In this study, how interface designers can be viewed as producers of culture in the current era will be interrogated from a critical theory perspective. Walter Benjamin was a German Jewish literary critical theorist who, during 1930s, was engaged in opposing and criticizing the Nazi use of art and media. ‘The Author as Producer’ is an essay that Benjamin has read at the Communist Institute for the Study of Fascism in Paris. In this article, Benjamin relates directly to the dialectics between base and superstructure and argues that authors, normally placed within the superstructure should consider how writing and publishing is production and directly related to the base. Through it, he discusses what it could mean to see author as producer of his own text, as a producer of writing, understood as an ideological construct that rests on the apparatus of production and distribution. So Benjamin concludes that the author must write in ways that relate to the conditions of production, he must do so in order to prepare his readers to become writers and even make this possible for them by engineering an ‘improved apparatus’ and must work toward turning consumers to producers and collaborators. In today’s world, it has become a leading business model within Web 2.0 services of multinational Internet technologies and culture industries like Amazon, Apple and Google, to transform readers, spectators, consumers or users into collaborators and co-producers through platforms such as Facebook, YouTube and Amazon’s CreateSpace Kindle Direct Publishing print-on-demand, e-book and publishing platforms. However, the way this transformation happens is tightly controlled and monitored by combinations of software and hardware. In these global-market monopolies, it has become increasingly difficult to get insight into how one’s writing and collaboration is used, captured, and capitalized as a user of Facebook or Google. In the lens of this study, it could be argued that this criticism could very well be considered by digital producers or even by the mass of collaborators in contemporary social networking software. How do software and design incorporate users and their collaboration? Are they truly empowered, are they put in a position where they are able to understand the apparatus and how their collaboration is part of it? Or has the apparatus become a means against the producers? Thus, when using corporate systems like Google and Facebook, iPhone and Kindle without any control over the means of production, which is closed off by opaque interfaces and licenses that limit our rights of use and ownership, we are already the collaborators that Benjamin calls for. For example, the iPhone and the Kindle combine a specific use of technology to distribute the relations between the ‘authors’ and the ‘prodUsers’ in ways that secure their monopolistic business models by limiting the potential of the technology.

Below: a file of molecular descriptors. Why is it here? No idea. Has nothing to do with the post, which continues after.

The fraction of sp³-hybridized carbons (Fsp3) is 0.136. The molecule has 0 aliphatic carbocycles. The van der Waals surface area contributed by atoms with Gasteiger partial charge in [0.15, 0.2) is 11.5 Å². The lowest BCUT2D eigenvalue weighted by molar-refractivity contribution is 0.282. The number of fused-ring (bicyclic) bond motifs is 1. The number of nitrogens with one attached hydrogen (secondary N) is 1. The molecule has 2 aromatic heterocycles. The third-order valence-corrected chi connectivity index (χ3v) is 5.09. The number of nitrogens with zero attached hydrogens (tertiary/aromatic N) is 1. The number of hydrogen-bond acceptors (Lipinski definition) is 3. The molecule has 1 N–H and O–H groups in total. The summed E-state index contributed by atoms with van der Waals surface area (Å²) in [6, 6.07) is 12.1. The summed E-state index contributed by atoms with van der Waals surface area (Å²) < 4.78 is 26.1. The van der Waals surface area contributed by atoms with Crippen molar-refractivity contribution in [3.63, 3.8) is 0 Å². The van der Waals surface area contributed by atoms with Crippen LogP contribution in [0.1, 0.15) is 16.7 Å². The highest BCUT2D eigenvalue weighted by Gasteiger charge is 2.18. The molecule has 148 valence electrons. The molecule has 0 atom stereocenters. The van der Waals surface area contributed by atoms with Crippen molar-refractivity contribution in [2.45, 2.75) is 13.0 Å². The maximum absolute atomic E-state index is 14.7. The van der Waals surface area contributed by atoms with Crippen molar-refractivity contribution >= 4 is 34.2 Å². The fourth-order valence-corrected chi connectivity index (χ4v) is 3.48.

Keywords: interface designer, cultural producer, Walter Benjamin, materialist aesthetics, dialectical thinking

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8 Usability Issues of Smart Phone Applications: For Visually Challenged People

Authors: Anam Ashraf, Arif Raza

Abstract:

In this era of globalization, adoption of technology is quite difficult for people with physical disabilities compared to people with normal abilities. The advancement in mobile based accessible applications has opened up several different avenues for the visually challenged across the globe. Smartphones applications are not very common for blind people, but they access and use these applications in their daily lives to some extent. Several smartphone applications have a number of usability issues for the visually impaired. In this paper, we evaluate the usability of various android and iPhone applications for blind people through analysis and surveys. This paper aspires to provide guidance in order to increase smartphone application accessibility for the visually impaired. An abstract application design is also proposed to overcome usability issues in smartphone applications for visually challenged people.

Keywords: eyes-free shell, human computer interaction, usability engineering, visually challenged

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7 Mobile Application Testing Matrix and Challenges

Authors: Bakhtiar Amen, Sardasht Mahmood, Joan Lu

Abstract: